Millions of Americans have already received refund payments after completing their tax filing, but there are concerns that tax return processing could soon face delays.

This year’s tax season is expected to be a bumper year for tax refunds and rebates with millions of Americans expecting to get money back after their filing. Those who suffered a loss of income during the pandemic may be due to receive some financial relief while many are claiming missing stimulus check payments in the form of a Recovery Rebate Credit.

But there could be a slightly longer wait than usual with the tax authority receiving a huge rush of early tax returns. Despite this they have managed to send out a considerable number of tax refunds already. Here’s what we know so far about tax refunds 2021.

IRS has already sent over $8 billion in tax return refunds

New data released by the IRS shows that as of 28 February 2021, they had managed to make a total of 28,301,000 tax refund payments. The total cost of these payments was over $85.4 billion, with the average recipient getting a tax refund worth $3,021.

The vast majority of these payments were sent out in the form of a direct deposit into a bank account, with over $83 billion already distributed. The average refund for direct deposit recipients was $3,061, slightly higher than the national average.

You can claim your tax refund without spending any money. #IRSFreeFile offers people who made $72K or less in 2020 tax software to do their taxes from a home computer or mobile device.


With over 28 million refunds already processed it suggests the IRS are doing a fairly good job of processing the returns once they receive them. By the end of February they had received around 46 million tax returns and had already processed close to 40 million, a rate of 87%.

The data released by the IRS compares the first 15 days of tax season 2021 to the first 33 from the previous year. However it does appear that the speed of processing the tax refunds has quickened slightly this time around.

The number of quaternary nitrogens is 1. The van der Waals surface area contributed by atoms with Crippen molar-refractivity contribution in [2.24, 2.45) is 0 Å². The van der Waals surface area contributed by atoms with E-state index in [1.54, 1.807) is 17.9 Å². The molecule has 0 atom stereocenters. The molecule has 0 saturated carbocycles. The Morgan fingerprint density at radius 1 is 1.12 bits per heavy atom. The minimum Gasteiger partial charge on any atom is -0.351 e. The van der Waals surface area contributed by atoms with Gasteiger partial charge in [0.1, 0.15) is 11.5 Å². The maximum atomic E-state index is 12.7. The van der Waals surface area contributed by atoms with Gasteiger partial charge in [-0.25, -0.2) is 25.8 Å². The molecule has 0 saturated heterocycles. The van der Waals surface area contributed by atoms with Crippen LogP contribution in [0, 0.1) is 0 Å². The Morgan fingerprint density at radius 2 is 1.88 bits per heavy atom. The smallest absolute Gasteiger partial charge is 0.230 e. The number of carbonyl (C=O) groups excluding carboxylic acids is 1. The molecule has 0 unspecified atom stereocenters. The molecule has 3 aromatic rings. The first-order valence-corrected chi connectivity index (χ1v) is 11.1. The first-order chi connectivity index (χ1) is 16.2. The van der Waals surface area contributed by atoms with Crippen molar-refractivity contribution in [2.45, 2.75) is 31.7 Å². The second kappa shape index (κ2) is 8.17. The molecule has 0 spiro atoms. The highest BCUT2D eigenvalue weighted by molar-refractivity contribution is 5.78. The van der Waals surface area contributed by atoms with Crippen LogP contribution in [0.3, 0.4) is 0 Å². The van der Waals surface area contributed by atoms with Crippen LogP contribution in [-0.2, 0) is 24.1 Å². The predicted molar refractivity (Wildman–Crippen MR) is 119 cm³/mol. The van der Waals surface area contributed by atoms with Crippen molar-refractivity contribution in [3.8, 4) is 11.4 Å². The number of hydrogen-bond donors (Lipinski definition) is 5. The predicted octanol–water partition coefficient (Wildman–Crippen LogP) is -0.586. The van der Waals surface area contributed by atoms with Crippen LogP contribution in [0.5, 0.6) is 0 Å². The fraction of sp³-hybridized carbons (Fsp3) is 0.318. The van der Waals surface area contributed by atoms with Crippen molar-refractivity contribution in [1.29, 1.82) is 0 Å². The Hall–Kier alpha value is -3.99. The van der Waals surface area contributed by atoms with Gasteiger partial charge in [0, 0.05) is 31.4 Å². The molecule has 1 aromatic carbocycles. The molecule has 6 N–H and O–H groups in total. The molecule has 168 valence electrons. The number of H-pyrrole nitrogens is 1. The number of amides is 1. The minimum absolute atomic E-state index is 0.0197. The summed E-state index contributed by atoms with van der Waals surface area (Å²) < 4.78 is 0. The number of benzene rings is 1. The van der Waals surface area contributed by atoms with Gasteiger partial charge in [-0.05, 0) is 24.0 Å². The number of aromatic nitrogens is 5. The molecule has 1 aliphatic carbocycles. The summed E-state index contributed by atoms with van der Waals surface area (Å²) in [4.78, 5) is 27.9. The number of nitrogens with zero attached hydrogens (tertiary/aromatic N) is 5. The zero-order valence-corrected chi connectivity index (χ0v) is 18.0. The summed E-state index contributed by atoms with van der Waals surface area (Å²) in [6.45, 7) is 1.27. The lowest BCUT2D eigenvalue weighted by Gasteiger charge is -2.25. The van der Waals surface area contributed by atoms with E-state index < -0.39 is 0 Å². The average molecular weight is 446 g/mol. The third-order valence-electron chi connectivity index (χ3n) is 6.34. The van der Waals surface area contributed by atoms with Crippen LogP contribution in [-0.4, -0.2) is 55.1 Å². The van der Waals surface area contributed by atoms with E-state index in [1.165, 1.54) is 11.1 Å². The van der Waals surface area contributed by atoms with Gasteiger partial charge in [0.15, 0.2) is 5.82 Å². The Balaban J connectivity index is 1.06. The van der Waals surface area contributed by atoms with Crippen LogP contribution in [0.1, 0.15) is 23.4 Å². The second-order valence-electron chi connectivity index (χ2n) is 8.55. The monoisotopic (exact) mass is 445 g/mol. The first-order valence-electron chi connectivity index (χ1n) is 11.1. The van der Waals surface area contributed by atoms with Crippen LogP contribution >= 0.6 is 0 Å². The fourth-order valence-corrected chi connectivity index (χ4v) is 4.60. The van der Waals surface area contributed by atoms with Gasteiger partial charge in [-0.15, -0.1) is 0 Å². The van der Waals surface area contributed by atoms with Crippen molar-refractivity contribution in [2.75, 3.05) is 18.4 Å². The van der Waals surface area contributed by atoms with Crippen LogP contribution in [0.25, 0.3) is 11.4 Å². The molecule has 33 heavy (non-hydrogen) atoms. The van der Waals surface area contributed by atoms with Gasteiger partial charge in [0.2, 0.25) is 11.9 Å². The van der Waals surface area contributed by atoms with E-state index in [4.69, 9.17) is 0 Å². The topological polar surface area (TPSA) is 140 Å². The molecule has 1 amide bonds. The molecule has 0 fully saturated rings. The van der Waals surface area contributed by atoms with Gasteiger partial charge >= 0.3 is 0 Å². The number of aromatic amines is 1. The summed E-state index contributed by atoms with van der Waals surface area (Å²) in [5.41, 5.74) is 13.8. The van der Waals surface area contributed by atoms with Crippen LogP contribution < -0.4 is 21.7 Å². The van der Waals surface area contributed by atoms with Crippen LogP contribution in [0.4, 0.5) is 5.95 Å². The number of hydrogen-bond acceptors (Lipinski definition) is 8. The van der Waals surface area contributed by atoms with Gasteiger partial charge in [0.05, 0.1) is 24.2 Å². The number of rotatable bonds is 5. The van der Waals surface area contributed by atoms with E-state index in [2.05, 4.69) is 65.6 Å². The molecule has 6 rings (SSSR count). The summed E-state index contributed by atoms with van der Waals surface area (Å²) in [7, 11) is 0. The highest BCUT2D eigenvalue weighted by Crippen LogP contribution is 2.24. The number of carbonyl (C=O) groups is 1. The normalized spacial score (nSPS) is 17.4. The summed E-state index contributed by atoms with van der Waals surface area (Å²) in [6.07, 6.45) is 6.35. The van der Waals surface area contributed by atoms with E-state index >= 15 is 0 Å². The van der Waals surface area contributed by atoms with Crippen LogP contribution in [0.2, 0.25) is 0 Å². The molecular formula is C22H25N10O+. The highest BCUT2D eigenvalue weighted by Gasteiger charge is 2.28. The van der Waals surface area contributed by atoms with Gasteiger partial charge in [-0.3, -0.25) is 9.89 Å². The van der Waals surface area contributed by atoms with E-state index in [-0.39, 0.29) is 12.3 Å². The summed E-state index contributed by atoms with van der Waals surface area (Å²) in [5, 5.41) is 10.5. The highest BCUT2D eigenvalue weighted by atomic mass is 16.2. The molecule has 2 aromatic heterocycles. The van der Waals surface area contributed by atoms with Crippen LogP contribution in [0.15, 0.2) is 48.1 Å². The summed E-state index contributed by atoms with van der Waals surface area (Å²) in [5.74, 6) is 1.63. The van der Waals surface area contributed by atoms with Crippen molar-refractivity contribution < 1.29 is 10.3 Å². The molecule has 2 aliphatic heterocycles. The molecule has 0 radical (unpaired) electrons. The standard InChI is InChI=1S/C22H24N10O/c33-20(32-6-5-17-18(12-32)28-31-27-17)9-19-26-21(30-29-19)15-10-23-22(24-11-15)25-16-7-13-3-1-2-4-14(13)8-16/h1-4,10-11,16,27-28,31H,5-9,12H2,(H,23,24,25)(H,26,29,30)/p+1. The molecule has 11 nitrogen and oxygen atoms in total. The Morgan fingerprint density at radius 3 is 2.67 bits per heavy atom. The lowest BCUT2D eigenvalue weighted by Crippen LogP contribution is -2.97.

Currently the IRS is sending out refunds at an average rate of $5.69 billion per day, while that figure for the first month of tax season 2020 was $4.23 billion per day.

Speed of tax returns refunds may begin to slow

Although there is little evidence yet of the increased workload having any significant effect on the IRS tax filing procedure, that could change in the coming weeks. Congress appears to be moving towards passing President Biden’s $1.9 trillion stimulus bill and that will bring with it a lot of extra work for the IRS.

The tax authority will also be charged with administering and distributing the third stimulus checks once they are signed into law and they will probably be treated as a priority. It is thought that over 150 million payments will be made and that will almost certainly have a knock-on effect on the tax returns process.

The IRS has so far refused to push back the tax return deadline, as they did last year, so they will likely be attempting to send both the tax refunds and stimulus checks at the same time for weeks.

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